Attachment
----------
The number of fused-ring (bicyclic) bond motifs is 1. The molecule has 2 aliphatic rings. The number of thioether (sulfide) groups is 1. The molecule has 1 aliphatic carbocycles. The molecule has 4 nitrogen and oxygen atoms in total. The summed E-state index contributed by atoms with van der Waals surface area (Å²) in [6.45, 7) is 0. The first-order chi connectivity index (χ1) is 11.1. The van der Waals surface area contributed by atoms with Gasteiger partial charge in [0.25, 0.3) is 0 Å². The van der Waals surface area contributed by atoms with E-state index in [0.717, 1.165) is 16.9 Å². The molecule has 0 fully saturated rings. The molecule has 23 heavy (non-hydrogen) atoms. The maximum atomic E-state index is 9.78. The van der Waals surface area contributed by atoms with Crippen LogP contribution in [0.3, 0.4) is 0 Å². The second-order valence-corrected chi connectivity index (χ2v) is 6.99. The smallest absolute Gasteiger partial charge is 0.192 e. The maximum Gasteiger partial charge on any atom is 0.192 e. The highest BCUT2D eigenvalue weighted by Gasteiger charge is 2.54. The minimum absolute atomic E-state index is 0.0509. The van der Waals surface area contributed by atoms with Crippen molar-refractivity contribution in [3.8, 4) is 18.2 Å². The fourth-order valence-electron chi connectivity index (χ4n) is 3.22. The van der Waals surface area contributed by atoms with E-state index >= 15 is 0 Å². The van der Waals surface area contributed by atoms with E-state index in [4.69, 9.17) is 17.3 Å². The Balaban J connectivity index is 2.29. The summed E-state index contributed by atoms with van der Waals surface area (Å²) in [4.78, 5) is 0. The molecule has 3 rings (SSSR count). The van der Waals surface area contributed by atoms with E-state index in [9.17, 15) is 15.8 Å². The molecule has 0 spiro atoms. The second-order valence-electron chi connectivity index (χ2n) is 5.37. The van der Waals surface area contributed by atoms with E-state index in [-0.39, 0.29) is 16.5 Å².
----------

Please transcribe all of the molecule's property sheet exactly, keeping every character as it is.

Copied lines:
The number of fused-ring (bicyclic) bond motifs is 1. The molecule has 2 aliphatic rings. The number of thioether (sulfide) groups is 1. The molecule has 1 aliphatic carbocycles. The molecule has 4 nitrogen and oxygen atoms in total. The summed E-state index contributed by atoms with van der Waals surface area (Å²) in [6.45, 7) is 0. The first-order chi connectivity index (χ1) is 11.1. The van der Waals surface area contributed by atoms with Gasteiger partial charge in [0.25, 0.3) is 0 Å². The van der Waals surface area contributed by atoms with E-state index in [0.717, 1.165) is 16.9 Å². The molecule has 0 fully saturated rings. The molecule has 23 heavy (non-hydrogen) atoms. The maximum atomic E-state index is 9.78. The van der Waals surface area contributed by atoms with Crippen LogP contribution in [0.3, 0.4) is 0 Å². The second-order valence-corrected chi connectivity index (χ2v) is 6.99. The smallest absolute Gasteiger partial charge is 0.192 e. The maximum Gasteiger partial charge on any atom is 0.192 e. The highest BCUT2D eigenvalue weighted by Gasteiger charge is 2.54. The minimum absolute atomic E-state index is 0.0509. The van der Waals surface area contributed by atoms with Crippen molar-refractivity contribution in [3.8, 4) is 18.2 Å². The fourth-order valence-electron chi connectivity index (χ4n) is 3.22. The van der Waals surface area contributed by atoms with E-state index >= 15 is 0 Å². The van der Waals surface area contributed by atoms with E-state index in [4.69, 9.17) is 17.3 Å². The Balaban J connectivity index is 2.29. The summed E-state index contributed by atoms with van der Waals surface area (Å²) in [4.78, 5) is 0. The molecule has 3 rings (SSSR count). The van der Waals surface area contributed by atoms with E-state index in [9.17, 15) is 15.8 Å². The molecule has 0 spiro atoms. The second-order valence-electron chi connectivity index (χ2n) is 5.37. The van der Waals surface area contributed by atoms with E-state index in [-0.39, 0.29) is 16.5 Å².